Tuesday, December 13, 2016

Bloodstorm Blade

For those of you whom distrust the Tome of Battle, turn back now, for there is nothing here to assuage your skepticism.

The book was written to give more options to the sword-swinging mundanes of the D&D world, and with them a bit of a power boost. Some of the abilities on offer tread dangerously over the line between "powerful martial techniques" and "reality-bending nonsense that even magic would have trouble pulling off." While a lot of the most abusive combos in the system aren't exactly obvious and require a lot of book-diving to pull off, sometimes you get a real doozy that was somehow designed that way. Enter the bloodstorm blade, a prestige class based around throwing weapons. Not throwing "throwing weapons," mind you, but throwing melee weapons. I won't bore you with all the details, but if you read the following ability and don't immediately cackle at the possibilities, you ought to re-read it until you do.

Sunday, November 6, 2016

Unseen Servant

D&D is a fantasy game, and like in any fantasy game, it's best to take advantage of whatever niceties you might not have access to in real life. Spellcasting, a stronghold, a girlfriend (come on, you're not fooling anyone)... oh, and of course, boot-licking toadies. Problem is, hirelings aren't reliable for much more than taking up space, and golems will break the bank before they can break anyone's face. So how's a player to make do? Thankfully, there's an effective and low-level way to score yourself a helper that's so loyal and thoughtful that it doesn't even give you an ugly mug to have to wince at whilst giving orders. That's right, we're discussing the spell unseen servant, for all those of you who wanted to experience the thrill of friendly poltergeists for hours every day.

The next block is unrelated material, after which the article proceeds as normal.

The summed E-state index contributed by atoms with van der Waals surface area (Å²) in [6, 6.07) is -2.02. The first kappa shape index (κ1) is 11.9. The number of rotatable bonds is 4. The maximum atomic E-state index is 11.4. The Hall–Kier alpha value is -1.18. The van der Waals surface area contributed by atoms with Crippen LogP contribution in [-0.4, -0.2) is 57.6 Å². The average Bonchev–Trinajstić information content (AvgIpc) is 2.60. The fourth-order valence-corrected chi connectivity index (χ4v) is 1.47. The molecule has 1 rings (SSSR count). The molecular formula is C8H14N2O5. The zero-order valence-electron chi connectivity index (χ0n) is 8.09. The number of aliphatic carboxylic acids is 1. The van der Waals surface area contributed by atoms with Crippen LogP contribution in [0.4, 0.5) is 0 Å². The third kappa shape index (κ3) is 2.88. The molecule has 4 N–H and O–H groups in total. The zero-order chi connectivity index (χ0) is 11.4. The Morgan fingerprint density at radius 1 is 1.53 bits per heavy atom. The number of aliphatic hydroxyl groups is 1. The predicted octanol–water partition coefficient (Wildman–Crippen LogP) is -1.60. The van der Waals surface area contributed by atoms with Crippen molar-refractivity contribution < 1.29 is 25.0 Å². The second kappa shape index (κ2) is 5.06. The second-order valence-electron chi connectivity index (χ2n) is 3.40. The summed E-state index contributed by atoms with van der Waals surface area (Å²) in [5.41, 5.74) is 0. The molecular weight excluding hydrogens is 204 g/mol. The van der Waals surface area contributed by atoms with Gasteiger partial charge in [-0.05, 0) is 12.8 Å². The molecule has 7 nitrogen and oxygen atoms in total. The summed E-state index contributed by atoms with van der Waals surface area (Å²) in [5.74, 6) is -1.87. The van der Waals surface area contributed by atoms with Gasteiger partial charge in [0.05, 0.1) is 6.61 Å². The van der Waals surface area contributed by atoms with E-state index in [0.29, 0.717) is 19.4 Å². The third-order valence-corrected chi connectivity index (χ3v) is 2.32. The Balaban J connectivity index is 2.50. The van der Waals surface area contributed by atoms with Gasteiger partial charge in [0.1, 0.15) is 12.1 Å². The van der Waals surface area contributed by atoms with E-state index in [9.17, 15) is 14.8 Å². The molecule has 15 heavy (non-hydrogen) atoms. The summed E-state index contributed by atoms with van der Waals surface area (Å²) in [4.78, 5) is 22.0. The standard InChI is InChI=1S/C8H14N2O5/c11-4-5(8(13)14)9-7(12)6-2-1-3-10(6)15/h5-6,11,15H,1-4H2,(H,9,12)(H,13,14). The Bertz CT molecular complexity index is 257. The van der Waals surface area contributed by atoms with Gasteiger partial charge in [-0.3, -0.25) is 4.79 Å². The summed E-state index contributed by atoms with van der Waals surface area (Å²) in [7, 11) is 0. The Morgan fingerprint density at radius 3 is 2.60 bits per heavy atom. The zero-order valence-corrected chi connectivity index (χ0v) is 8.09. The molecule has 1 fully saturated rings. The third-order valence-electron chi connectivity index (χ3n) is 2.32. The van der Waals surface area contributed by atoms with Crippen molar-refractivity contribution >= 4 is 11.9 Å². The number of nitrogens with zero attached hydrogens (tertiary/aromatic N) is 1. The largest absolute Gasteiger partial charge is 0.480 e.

Saturday, October 15, 2016


On the previous episode, we talked about using a spell to create most any material you wanted. Conjuring up hundreds of pounds of raw materials at a time can be plenty useful, but sometimes you want something a little more refined and purposed. Say, if you want a snazzy-looking carriage, a mid-level caster shouldn't deign to call up a bunch of darkwood and then laboriously craft the whole thing with his bare hands. As it happens, there is a spell that is the natural next step from minor creation, one that lets you create any sort of fashioned object so long as you have the raw materials on hand. The spell I'm discussing is fabricate, the haymaker in the one-two punch that is creating abstract wood carvings during your downtime... or useful items, if that's your thing.

Thursday, September 8, 2016


As detailed in the last article, there's a lot of fun to be had with minor creation, especially when it's available at level 1, if you're a shaper. I decided to quickly throw together a character to showcase how to make use of the power's versatility, without being a one-trick pony. That said, of course, even focusing completely on minor creation means you're never short on options.

Here, then, as proof of concept, is Constructivus, the warforged shaper.

Wednesday, September 7, 2016

Minor Creation

In the world of Dungeons & Dragons, spellcasting is king. Nothing can stand up to a being who increases their caster level with each HD, except for a higher-level spellcaster. While roaring infernos and rays of enervation all have their place on the battlefield, perhaps the most powerful - and most versatile - thing a spellcaster can do is to create. Sometimes you're creating an entire mansion with a single spell, other times you're creating a small puddle of bacon grease on the ground. In terms of creation for creation's sake, then, there's no spell more versatile than the aptly named minor creation.

Tuesday, August 9, 2016

Spell Storing